By the end of Love at First Sight, I thought to myself “Well, I don’t think that this movie was very good, nor do I think I even really liked it, but it made me cry multiple times, and that’s not nothing.” In retrospect, I only find myself feeling even more warmly towards the film since I finished it. Maybe it’s partly to do with the Christmastime setting priming me before Halloween has even come to pass, or the “Travel London” shots of the city that felt like an advertisement and which nevertheless did make me want to visit London; or maybe it’s that my heart has grown three sizes since accepting the mawkish appeal of movies like Sleepless in Seattle and It’s Complicated. Because of this, I can, commendably, look past things like aggravating humor, predictable predictability and a soundtrack comprised of the most anonymous, Forever 21 playlist pop music (including an insufferable, slowed-down indie-girl cover of Whitney Houston’s “I Wanna Dance with Somebody”). I can put them all aside to watch two almost-30-year-olds play adorable undergrads who learn to accept what the universe has inadvertently—or maybe intentionally—gifted them, and go boldly forward into the terrifying future, eyes wet and glistening.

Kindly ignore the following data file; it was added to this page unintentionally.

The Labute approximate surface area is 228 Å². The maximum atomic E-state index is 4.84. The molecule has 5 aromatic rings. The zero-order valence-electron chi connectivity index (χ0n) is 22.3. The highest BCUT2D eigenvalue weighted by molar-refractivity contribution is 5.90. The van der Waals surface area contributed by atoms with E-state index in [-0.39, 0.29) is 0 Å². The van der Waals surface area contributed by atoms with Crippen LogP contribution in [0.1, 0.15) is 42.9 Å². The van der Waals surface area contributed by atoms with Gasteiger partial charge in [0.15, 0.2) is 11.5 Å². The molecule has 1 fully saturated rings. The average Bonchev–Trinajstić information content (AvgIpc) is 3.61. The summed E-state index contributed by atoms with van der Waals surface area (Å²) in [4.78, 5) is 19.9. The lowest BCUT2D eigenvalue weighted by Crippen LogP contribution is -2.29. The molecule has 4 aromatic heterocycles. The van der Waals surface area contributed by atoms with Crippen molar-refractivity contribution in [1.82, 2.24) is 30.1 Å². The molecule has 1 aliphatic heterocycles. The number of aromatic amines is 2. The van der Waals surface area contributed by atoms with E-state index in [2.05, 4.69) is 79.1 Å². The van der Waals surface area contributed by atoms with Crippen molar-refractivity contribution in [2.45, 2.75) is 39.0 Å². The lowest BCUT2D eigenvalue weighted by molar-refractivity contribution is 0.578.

Director: Vanessa Caswill
Writer: Katie Lovejoy
Starring: Haley Lu Richardson, Ben Hardy, Dexter Fletcher, Rob Delaney, Sally Phillips, Jameela Jamil
Release Date: September 15, 2023
Brianna Zigler is an entertainment writer based in middle-of-nowhere Massachusetts. Her work has appeared at Little White Lies, Film School Rejects, Thrillist, Bright Wall/Dark Room and more, and she writes a bi-monthly newsletter called That’s Weird. You can follow her on Twitter, where she likes to engage in stimulating discussions on films like Movie 43, Clifford, and Watchmen.